Some of the revised definitions are "based on theoretical constructs that we have yet to prove," Anita Clayton, M.D., told PT. Clayton is David C. Wilson professor of psychiatric medicine at the University of Virginia and was a participant in the Clinical Evaluation and Management Strategies Committee. "We need to study these in order to see if they are really going to help us better define sexual dysfunction in women, and therefore be better able to help women seeking treatment."
At the B.C. Centre for Sexual Medicine in Vancouver, which is directed by Basson, some clinicians are diagnosing sexual dysfunction in women using both the revised definitions and the DSM-IV diagnostic criteria for female sexual arousal disorder, hypoactive sexual desire disorder and female orgasmic disorder to help determine which definitions are of benefit in guiding further research and therapy.
For women, the prevalence of manifest low levels of sexual interest varies with age (Lewis et al., 2004). Approximately 10% of women up to age 49 have a low level of desire, but the percentage climbs to 47% among 66- to 74-year-olds. Manifest lubrication disability is prevalent in 8% to 15% of women, although three studies reported prevalence of 21% to 28% in sexually active women. Manifest orgasmic dysfunction is prevalent in one-fourth of women ages 18 to 74, based on studies in the United States, Australia, England and Sweden. Vaginismus is prevalent in 6% of women, as reported in studies of two widely divergent cultures: Morocco and Sweden. The prevalence of manifest dyspareunia, according to different studies, ranges from 2% in elderly women to 20% in adult women generally (Lewis et al., 2004).
Disorders of sexual function in men include erectile dysfunction (ED), orgasm/ejaculation disorders, priapism and Peyronie's disease (Lue et al., 2004b). The prevalence of ED increases with age. In men age 40 and younger, the prevalence of ED is 1% to 9% (Lewis et al., 2004). The prevalence climbs to 20% to 40% in most men ages 60 to 69 and is 50% to 75% in men in their 70s and 80s. Prevalence rates for ejaculatory disturbances range from 9% to 31%.Comprehensive Assessments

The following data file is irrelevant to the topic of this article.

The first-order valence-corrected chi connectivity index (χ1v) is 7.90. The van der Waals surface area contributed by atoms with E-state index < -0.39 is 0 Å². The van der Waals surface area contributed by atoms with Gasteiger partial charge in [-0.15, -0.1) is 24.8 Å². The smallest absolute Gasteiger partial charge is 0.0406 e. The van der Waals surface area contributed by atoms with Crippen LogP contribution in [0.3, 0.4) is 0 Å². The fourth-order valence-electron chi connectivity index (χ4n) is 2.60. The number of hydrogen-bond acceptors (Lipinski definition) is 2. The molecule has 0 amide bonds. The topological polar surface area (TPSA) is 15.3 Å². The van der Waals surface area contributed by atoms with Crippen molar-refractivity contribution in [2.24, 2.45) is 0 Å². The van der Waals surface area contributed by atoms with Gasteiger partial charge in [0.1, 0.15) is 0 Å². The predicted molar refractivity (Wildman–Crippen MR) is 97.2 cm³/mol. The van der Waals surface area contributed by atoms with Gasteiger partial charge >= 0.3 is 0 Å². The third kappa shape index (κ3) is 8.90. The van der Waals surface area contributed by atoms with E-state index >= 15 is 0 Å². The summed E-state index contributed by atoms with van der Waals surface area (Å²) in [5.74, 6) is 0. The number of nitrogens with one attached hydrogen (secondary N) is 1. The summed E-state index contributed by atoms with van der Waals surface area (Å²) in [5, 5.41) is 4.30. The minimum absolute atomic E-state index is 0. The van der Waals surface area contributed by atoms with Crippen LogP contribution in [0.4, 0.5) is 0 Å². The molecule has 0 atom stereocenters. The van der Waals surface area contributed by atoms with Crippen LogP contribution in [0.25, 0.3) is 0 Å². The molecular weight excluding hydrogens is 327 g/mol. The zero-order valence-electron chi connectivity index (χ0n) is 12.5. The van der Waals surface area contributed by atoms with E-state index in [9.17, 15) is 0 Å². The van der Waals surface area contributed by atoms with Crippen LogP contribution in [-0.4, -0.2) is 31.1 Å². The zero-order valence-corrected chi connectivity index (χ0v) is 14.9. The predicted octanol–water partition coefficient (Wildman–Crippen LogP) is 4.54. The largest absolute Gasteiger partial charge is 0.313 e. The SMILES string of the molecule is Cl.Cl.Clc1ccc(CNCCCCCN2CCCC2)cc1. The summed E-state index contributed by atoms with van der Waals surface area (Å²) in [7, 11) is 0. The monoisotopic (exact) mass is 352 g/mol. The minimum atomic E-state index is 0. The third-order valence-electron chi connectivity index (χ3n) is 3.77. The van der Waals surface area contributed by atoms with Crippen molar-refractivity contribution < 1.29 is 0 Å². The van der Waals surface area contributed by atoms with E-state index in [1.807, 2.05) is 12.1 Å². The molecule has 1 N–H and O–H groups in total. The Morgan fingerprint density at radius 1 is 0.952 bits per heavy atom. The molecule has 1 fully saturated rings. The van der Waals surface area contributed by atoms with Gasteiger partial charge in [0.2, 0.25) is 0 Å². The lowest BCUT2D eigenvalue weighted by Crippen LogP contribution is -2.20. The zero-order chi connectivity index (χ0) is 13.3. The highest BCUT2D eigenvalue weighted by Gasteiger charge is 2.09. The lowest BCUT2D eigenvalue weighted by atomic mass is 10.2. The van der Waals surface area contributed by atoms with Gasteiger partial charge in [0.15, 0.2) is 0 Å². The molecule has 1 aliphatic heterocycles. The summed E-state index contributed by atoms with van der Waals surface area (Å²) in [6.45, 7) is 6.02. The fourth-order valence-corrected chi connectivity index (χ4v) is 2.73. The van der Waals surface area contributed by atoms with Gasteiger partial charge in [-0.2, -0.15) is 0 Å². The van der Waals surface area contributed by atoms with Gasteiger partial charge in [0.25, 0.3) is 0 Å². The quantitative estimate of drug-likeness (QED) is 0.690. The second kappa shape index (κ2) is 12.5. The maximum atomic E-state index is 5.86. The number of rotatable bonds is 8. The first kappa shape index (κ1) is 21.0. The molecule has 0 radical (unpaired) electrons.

Evaluation and treatment of sexual dysfunction problems in men and women need to include patient-physician dialogue, history taking (sexual, medical and psychosocial), focused physical examination, specific laboratory tests (as needed), specialist consultation and referral (as needed), shared decision making and treatment planning, and follow-up (Hatzichristou et al., 2004).
They warned, "Careful attention should always be paid to the presence of significant comorbidities or underlying etiologies." Potential etiologies for sexual dysfunction include a wide range of organic/medical factors, such as cardiovascular disease, hyperlipidemia, diabetes, and hypogonadism and/or psychiatric disorders, such as anxiety and depression. Additionally, organic and psychogenic factors may coexist. In some disorders, such as ED, diagnostic tests and procedures can be used to separate organically based cases from psychogenic cases. Medications that can cause problems in sexual functioning include antidepressants, conventional antipsychotics, benzodiazepines, antihypertensive drugs and even some medications for treating stomach acid and ulcers, Clayton noted to PT.
When treating patients with psychiatric disorders, Clayton said clinicians should also consider the presence of sexual dysfunction.
"If you look at depression, the most common complaint is a diminished libido associated with other symptoms of depression," she said. "Sometimes people have arousal problems as well. Orgasmic dysfunction with depression is usually related to the medications, not to the condition itself."